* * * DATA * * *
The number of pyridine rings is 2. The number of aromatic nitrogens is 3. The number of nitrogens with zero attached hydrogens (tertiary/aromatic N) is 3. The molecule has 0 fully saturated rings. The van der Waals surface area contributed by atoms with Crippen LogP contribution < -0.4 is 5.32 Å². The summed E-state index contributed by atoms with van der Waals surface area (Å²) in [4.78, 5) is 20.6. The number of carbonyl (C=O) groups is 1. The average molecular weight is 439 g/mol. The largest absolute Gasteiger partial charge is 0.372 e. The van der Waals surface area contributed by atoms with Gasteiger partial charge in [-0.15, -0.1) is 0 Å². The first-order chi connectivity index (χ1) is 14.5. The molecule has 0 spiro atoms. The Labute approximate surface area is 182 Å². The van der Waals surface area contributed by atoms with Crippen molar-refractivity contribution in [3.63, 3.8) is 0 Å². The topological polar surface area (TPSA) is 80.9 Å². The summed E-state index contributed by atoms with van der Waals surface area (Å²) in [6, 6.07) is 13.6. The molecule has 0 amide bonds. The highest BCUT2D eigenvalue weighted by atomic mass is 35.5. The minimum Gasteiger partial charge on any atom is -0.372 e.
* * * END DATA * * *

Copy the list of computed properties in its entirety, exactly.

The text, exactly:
The number of pyridine rings is 2. The number of aromatic nitrogens is 3. The number of nitrogens with zero attached hydrogens (tertiary/aromatic N) is 3. The molecule has 0 fully saturated rings. The van der Waals surface area contributed by atoms with Crippen LogP contribution < -0.4 is 5.32 Å². The summed E-state index contributed by atoms with van der Waals surface area (Å²) in [4.78, 5) is 20.6. The number of carbonyl (C=O) groups is 1. The average molecular weight is 439 g/mol. The largest absolute Gasteiger partial charge is 0.372 e. The van der Waals surface area contributed by atoms with Gasteiger partial charge in [-0.15, -0.1) is 0 Å². The first-order chi connectivity index (χ1) is 14.5. The molecule has 0 spiro atoms. The Labute approximate surface area is 182 Å². The van der Waals surface area contributed by atoms with Crippen molar-refractivity contribution in [3.63, 3.8) is 0 Å². The topological polar surface area (TPSA) is 80.9 Å². The summed E-state index contributed by atoms with van der Waals surface area (Å²) in [6, 6.07) is 13.6. The molecule has 0 amide bonds. The highest BCUT2D eigenvalue weighted by atomic mass is 35.5. The minimum Gasteiger partial charge on any atom is -0.372 e.